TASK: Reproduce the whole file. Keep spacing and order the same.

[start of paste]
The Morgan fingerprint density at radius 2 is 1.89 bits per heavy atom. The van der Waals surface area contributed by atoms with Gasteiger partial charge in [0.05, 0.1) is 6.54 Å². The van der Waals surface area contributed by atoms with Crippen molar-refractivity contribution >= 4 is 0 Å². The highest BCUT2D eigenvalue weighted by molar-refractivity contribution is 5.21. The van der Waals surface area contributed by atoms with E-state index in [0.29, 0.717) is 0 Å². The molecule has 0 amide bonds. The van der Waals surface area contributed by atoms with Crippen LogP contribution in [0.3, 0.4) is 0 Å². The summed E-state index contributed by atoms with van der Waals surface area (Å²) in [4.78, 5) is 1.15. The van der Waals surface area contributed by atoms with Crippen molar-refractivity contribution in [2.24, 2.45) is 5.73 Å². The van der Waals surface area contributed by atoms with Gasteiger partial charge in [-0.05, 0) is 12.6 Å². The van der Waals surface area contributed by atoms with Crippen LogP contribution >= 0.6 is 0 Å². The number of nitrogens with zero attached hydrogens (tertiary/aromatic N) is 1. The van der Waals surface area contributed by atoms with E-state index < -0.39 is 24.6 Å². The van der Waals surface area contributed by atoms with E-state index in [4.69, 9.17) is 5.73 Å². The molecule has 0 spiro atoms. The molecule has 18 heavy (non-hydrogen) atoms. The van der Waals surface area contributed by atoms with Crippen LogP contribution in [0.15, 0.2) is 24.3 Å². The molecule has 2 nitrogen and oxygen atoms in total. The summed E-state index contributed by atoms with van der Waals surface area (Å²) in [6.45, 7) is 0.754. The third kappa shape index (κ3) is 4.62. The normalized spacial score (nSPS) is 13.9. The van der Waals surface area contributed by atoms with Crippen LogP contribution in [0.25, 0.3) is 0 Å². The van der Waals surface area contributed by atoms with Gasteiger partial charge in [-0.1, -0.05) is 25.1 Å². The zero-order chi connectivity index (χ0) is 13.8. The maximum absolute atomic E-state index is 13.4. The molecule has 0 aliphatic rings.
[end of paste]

The Morgan fingerprint density at radius 2 is 1.89 bits per heavy atom. The van der Waals surface area contributed by atoms with Gasteiger partial charge in [0.05, 0.1) is 6.54 Å². The van der Waals surface area contributed by atoms with Crippen molar-refractivity contribution >= 4 is 0 Å². The highest BCUT2D eigenvalue weighted by molar-refractivity contribution is 5.21. The van der Waals surface area contributed by atoms with E-state index in [0.29, 0.717) is 0 Å². The molecule has 0 amide bonds. The van der Waals surface area contributed by atoms with Crippen LogP contribution in [0.3, 0.4) is 0 Å². The summed E-state index contributed by atoms with van der Waals surface area (Å²) in [4.78, 5) is 1.15. The van der Waals surface area contributed by atoms with Crippen molar-refractivity contribution in [2.24, 2.45) is 5.73 Å². The van der Waals surface area contributed by atoms with Gasteiger partial charge in [-0.05, 0) is 12.6 Å². The van der Waals surface area contributed by atoms with Crippen LogP contribution >= 0.6 is 0 Å². The number of nitrogens with zero attached hydrogens (tertiary/aromatic N) is 1. The van der Waals surface area contributed by atoms with E-state index < -0.39 is 24.6 Å². The van der Waals surface area contributed by atoms with E-state index in [4.69, 9.17) is 5.73 Å². The molecule has 0 spiro atoms. The molecule has 18 heavy (non-hydrogen) atoms. The van der Waals surface area contributed by atoms with Crippen LogP contribution in [0.15, 0.2) is 24.3 Å². The molecule has 2 nitrogen and oxygen atoms in total. The summed E-state index contributed by atoms with van der Waals surface area (Å²) in [6.45, 7) is 0.754. The third kappa shape index (κ3) is 4.62. The normalized spacial score (nSPS) is 13.9. The van der Waals surface area contributed by atoms with Crippen LogP contribution in [0.25, 0.3) is 0 Å². The van der Waals surface area contributed by atoms with Gasteiger partial charge in [-0.1, -0.05) is 25.1 Å². The zero-order chi connectivity index (χ0) is 13.8. The maximum absolute atomic E-state index is 13.4. The molecule has 0 aliphatic rings.